Possible
Podcast #61 — Aired May 21, 2015

Do you believe it’s Possible to change the world? Author Stephan Bauman does, and he explains how in his book, Possible: A Blueprint for Changing How We Change the World. Bauman is our guest this week on BetterWorldians Radio. He’ll share the experiences that changed the way he looks at the world and how he believes everyone is called to help make a difference.

 

Donate $5 to Support our Podcast!

Sign Up for New Shows & Updates!

Stephan Bauman
Author, Possible: A Blueprint for Changing How We Change the World President & CEO, World Relief

Stephan Bauman is the President and CEO of World Relief, an international relief and development organization that serves more five million vulnerable people each year through more than 100,000 church-based volunteers. Stephan’s pursuit of justice led him to transition from a successful career in the Fortune 100 sector to Africa where he directed relief and development programs for nearly a decade before returning to the United States to lead World Relief’s global operations. Stephan lives to see people everywhere rise to the call of justice and give their lives in ways that empower the poor towards real change, a journey he continues to pursue.

Episode Transcript

Raymond Hansell
This week on BetterWorldians Radio we're speaking with Stephan Bauman, author of Possible: A Blueprint for Changing How We Change the World. Stephan Bauman is the president and CEO of World Relief, an international relief and development organization that serves more than 5 million vulnerable people each year through more than 100,000 church-based volunteers. Stephan's pursuit of justice led him to transition from a successful career in the Fortune 100 sector to Africa where he directed relief and development programs for nearly a decade before returning to the United States to lead World Relief's global operations. Stephan lives to see people everywhere rise to the call of justice and give their lives in ways that empower the poor towards real change, a journey he continues to pursue. Hi, Stephan, welcome to BetterWorldians Radio.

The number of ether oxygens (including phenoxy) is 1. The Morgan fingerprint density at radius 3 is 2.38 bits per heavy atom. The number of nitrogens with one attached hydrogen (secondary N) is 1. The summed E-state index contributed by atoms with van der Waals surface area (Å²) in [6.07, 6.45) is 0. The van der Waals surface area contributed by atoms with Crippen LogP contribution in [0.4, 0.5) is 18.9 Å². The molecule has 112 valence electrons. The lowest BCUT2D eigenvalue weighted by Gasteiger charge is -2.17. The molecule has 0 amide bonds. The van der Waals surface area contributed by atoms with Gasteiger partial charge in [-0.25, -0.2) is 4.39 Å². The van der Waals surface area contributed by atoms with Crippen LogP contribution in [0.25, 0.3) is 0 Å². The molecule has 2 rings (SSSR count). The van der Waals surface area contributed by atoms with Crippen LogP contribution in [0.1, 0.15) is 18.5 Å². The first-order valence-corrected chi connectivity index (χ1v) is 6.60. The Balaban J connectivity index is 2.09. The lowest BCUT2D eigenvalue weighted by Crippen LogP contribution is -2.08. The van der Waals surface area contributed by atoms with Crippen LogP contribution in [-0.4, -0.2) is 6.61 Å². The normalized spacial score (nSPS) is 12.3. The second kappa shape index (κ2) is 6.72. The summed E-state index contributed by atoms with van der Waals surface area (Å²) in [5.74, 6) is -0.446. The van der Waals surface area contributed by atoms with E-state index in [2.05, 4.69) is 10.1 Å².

Stephan Bauman
Thank you so much, Ray. It's great to be with you all.

Raymond Hansell
It's great to have you on board. So let me start for our listeners, tell us a little bit about what inspired you to write your book Possible.

Stephan Bauman
Yeah. I often get the question when I'm travelling and speaking and meeting people, I get the question what can I do when I talk about mothers around the world even as close to us as Haiti that have to choose which child to feed or fathers who really can't find any work at all to put food on the table for their family or to provide an education for their kids. These stories, even the story like Nepal and what we're hearing about there in the terms of the disaster and the plight of the people there, or some of the chronic wars around the world, it's natural for all of us to feel overwhelmed or even desperate and certainly wanting to help in some way, so I get the question most often what can I do. It's hard to answer that question in two minutes or less so this book really was birthed out of that question what can I do. There are so many things that people can do, all of us can do, whether we're a professional in the relief and development world or we're an artist or an entrepreneur or a mother or a student, and there are practical things that all of us can do, so the book is really an answer to that question. I set out to write a book that was meant to be helpful to people, and the response I'm getting so far is that it is helpful, so I'm encouraged by that.

Raymond Hansell
M-hmm. M-hmm. Well it's a great book. I really encourage people to read it. You'll find a lot of inspiration there. Now you write in your book that you're convinced that people really want to help end suffering in the world but they're just not sure how. Can you tell us a little bit more about why you say that?

Stephan Bauman
Yeah. The people I meet every day, I meet a lot of people who care. I think sometimes when we see the news or we hear about things and we don't see the action or giving like we had hoped, I think it's a mistake to assume that people don't care. I just meet a lot of people who really do care and empathize with people who are suffering around the world. I think the greater problem is vision and understanding on how and what we can tangibly practically do.

Raymond Hansell